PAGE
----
Stamp QR codes so you can go directly to whatever side by scanning it with a smartphone.
posted by Ad hominem at 8:58 AM on October 17, 2011 [1 favorite]


I don't really agree that registering Where's George? is "labor intensive," but regardless, as I said, its primary hurdle isn't the website step but rather the fact that people mostly don't read their bills. Which is why I think this idea is unlikely to get many people's attention.
posted by cribcage at 9:03 AM on October 17, 2011


The only thing that bothers me about this OWS stamping of bills is that is conveys the tacit approval of the person using the bill. WheresGeorge was just a fluff website and it did not really matter to the person with the bill that there was some stamp on it. Occupy George, being a social/political movement, applies a different intention to distributing the currency.

FWIW, I am all for OWS, but I can see some people not being happy about unknowingly promoting a cause they do not agree with......like most of the rest of my uber-conservative-and-oh-so-misinformed-family-that-I-still-love-dearly members
posted by lampshade at 9:05 AM on October 17, 2011


Beautiful.
posted by run"monty at 9:14 AM on October 17, 2011


I don't really agree that registering Where's George? is "labor intensive," but regardless, as I said, its primary hurdle isn't the website step but rather the fact that people mostly don't read their bills. Which is why I think this idea is unlikely to get many people's attention.

To use Where's George I have to A) Know what in the hell it is, B) Know how to use a computer and have Internet access, C) Care enough to go to the site, D) Continue to care enough to click on a link, and fill out a form. Even if you hit A through D you have to hit them while the bill is still in your possession, actually know or care to find out about Where's George, and then feel that the game is interesting enough to actually participate in.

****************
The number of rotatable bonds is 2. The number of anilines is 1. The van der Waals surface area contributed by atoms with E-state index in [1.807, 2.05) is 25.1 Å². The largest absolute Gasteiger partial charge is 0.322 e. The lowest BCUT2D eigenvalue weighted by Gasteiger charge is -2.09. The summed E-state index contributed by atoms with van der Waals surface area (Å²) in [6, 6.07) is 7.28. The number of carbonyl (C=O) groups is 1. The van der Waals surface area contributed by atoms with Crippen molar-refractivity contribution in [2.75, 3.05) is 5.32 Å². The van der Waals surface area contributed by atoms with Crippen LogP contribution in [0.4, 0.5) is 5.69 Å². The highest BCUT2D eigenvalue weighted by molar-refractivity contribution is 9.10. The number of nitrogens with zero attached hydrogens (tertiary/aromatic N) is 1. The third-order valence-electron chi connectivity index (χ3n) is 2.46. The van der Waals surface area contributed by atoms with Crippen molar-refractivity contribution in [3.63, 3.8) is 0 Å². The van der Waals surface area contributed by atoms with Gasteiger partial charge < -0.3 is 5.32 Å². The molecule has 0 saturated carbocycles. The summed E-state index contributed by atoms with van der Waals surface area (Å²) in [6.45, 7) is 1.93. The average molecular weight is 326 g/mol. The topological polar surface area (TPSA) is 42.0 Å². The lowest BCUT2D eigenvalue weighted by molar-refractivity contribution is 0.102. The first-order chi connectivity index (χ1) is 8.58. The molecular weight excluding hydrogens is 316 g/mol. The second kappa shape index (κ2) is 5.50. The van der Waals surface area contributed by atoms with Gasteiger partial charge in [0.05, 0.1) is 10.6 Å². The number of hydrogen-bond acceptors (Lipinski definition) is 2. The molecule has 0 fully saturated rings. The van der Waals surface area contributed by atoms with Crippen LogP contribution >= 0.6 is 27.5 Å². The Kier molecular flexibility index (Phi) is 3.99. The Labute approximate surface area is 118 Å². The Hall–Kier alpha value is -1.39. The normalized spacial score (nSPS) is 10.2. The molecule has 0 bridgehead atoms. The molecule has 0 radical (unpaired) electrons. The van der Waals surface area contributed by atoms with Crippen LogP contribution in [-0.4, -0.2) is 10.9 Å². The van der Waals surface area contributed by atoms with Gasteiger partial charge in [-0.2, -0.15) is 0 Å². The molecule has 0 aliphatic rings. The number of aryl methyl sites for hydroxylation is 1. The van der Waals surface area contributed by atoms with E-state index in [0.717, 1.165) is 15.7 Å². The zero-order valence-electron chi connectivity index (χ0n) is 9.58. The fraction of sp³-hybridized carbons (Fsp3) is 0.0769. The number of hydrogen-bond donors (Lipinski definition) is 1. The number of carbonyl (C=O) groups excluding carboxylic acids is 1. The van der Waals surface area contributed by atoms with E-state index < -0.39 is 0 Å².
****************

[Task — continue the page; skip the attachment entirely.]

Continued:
To "use" this I have to read something and remember it.

I'd call Where's George, at least in comparison, labor intensive.

Do you know that people don't read bills for a fact, or are you just assuming? I do glance at my bills when I'm putting them into my wallet (and read them whenever there's something to read on them) and have seen Where's-George and never bothered with it. That's my anecdotal evidence, and I'm assuming that it's at least as strong as yours.

I also occasionally work for tips, and you can bet that I'm glancing through my bills as I sort through them at the end of the night to get all of my presidents lined up, and see how much money I made.

A cryptic message about a game that most people don't care about is largely different from basic economic facts that effect every person who handles money on a regular basis (especially since these have eye catching designs).

Once again - it's not some masterstroke propaganda campaign, but it's also not entirely useless, and it's definitely almost nothing like Where's George.

Also: if you're going to participate in this then I think that using them as tip-money is a pretty effective way to spread the message.
posted by codacorolla at 9:15 AM on October 17, 2011 [1 favorite]


Lampshade...then your family members can hoard their money instead of circulating it...which is exactly the point this entire exercise just made.
posted by Kokopuff at 9:16 AM on October 17, 2011 [2 favorites]


Actually, I think they are already doing that. Except when I beg them to by me a case of Mac 'n Cheese.
posted by lampshade at 9:18 AM on October 17, 2011


then your family members can hoard their money instead of circulating it

But then don't you run back into that clause in the law cited above, "with intent to render such bank bill, draft, note, or other evidence of debt unfit to be reissued"?
posted by solotoro at 9:28 AM on October 17, 2011


What is this 'paper money' you speak of? My money is a plastic card.
posted by hot_monster at 9:29 AM on October 17, 2011


My money is Mac n Cheese. I am a millionaire.
posted by lampshade at 9:31 AM on October 17, 2011 [5 favorites]


FNORD